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Dec. 10, 2019

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Housing Initiative’s The Pacific in Central Vancouver a ‘labor of love’

18-unit apartment building expected to open this winter

By , Columbian Social Services, Demographics, Faith
Published: September 7, 2019, 6:00am
6 Photos
Construction is about half complete at The Pacific, an 18-unit apartment building for people exiting homelessness. It will be the first completed development by Housing Initiative.
Construction is about half complete at The Pacific, an 18-unit apartment building for people exiting homelessness. It will be the first completed development by Housing Initiative. Photo Gallery

Work is half completed on The Pacific, an 18-unit apartment building in central Vancouver for people exiting homelessness and who have behavioral health issues.

Expected to open this winter, it will be the first completed project from Housing Initiative, a subsidiary of Council for the Homeless. The Pacific is a “labor of love” that began when the nonprofit took a leap of faith and created Housing Initiative, Kate Budd, the council’s executive director, said during an event Friday at The Pacific. The Community Foundation for Southwest Washington provided a pre-development loan to get the project started.

Andy Silver, CEO of Housing Initiative, said there was certainly risk involved in launching Housing Initiative, but there was also a risk in doing nothing. We need more housing for people coming out of homelessness, he said.

The Pacific will cost $2.75 million and didn’t rely on traditional funding sources, such as low-income housing tax credits or HOME, a federally-funded block grant program. In his first foray into housing development Silver learned “it takes a tremendous amount of coordination and effort” to see through a housing project from start to finish, he said during an interview with The Columbian.

Decisions made along the way can impact who the project ends up serving. For instance, Isabella Court II, a project about a mile away that recently opened, was initially intended for low-income seniors but ended up serving extremely low-income families due to the way funding came together. Rising construction costs add another layer of complication. Silver said Housing Initiative was able to ensure The Pacific will house the people it initially set out to help. Funding came from Clark County, Vancouver’s Affordable Housing Fund and PeaceHealth.

He acknowledged that Housing Initiative’s next two projects, The Elwood and The Meridian, will use more traditional funding sources, including tax credits. But, he hopes to replicate the financing model used for The Pacific, which hinges on local institutions and local government investing in housing rather than federal entities.

The Pacific is designed to be trauma-informed, which means that the trauma homeless people have experienced is kept in mind regarding how it’s built and what services it offers. A garden-style apartment building, each front door will open to the outside so tenants can choose how much or how little they want to interact with neighbors. The color palette will be calming, Silver said. On the service side, providers will use a strength-based approach where tenants identify what their goals are and what they want to accomplish.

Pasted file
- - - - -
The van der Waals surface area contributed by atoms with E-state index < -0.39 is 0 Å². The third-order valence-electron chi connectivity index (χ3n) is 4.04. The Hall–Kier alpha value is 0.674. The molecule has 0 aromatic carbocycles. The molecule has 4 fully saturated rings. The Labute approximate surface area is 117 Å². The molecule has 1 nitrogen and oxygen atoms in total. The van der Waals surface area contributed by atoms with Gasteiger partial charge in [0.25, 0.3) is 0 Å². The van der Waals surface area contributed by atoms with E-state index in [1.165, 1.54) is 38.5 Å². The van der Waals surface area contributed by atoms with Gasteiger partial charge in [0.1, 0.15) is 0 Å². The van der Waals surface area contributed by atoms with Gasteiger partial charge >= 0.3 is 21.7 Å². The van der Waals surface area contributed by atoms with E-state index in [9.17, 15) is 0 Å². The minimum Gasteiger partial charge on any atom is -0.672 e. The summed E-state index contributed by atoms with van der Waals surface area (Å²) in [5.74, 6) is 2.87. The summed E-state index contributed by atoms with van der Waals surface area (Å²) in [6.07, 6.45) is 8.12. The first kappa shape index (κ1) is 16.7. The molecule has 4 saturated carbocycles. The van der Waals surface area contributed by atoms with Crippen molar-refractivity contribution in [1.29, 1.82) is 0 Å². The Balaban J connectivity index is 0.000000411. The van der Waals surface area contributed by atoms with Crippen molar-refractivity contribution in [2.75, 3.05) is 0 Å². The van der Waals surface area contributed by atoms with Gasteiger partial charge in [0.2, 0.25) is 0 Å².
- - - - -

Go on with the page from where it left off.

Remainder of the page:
Some of the units will be master leased by homeless service provider Share for its clients. Others tenants will come from Community Services Northwest, a Sea Mar Community Health Centers program. Rent is based on a percentage of a tenant’s income, so those with low or no incomes can afford to live there.

Every unit is 400 square feet and includes one bedroom and one bathroom, along with a scaled-down kitchen (a refrigerator, stove and sink but no dishwasher). There is a community room where tenants access laundry, mail and services as well as an outdoor courtyard with raised garden beds.

Adrienne Strehlow, Council for the Homeless board president, appreciates the communal space and is impressed at how it didn’t take long to get The Pacific off the ground.

“It’s so needed because our community is really struggling with affordable housing,” she said.

Located at 3209 N.E. 78th Ave. in the Ogden neighborhood, The Pacific is surrounded by similar projects that take advantage of the proximity to The Vine, C-Tran’s bus rapid transit line. Next door is The Meadows, a 30-unit complex, and Northeast Fourth Plain Boulevard is sprinkled with other apartment buildings aimed at housing people with low to moderate incomes.

Sea Mar Community Health Centers is accepting applications for its six-story, mixed-use building expected to open this fall. The 70-unit apartment building at the corner of Northeast 78th Avenue and Fourth Plain Boulevard will have a dental and behavioral health clinic on the ground floor serving residents and the surrounding community.

Pre-applications for Sea Mar Vancouver Family Housing are online at www.seamar.org/vancouverhousing and can be submitted via email to vancouverhousing@seamarchc.org or dropped off at any Sea Mar clinic. Those with questions can contact Sea Mar Housing Manager Veronica Miro-Quesada at 206-788-3293 or vancouverhousing@seamarchc.org.

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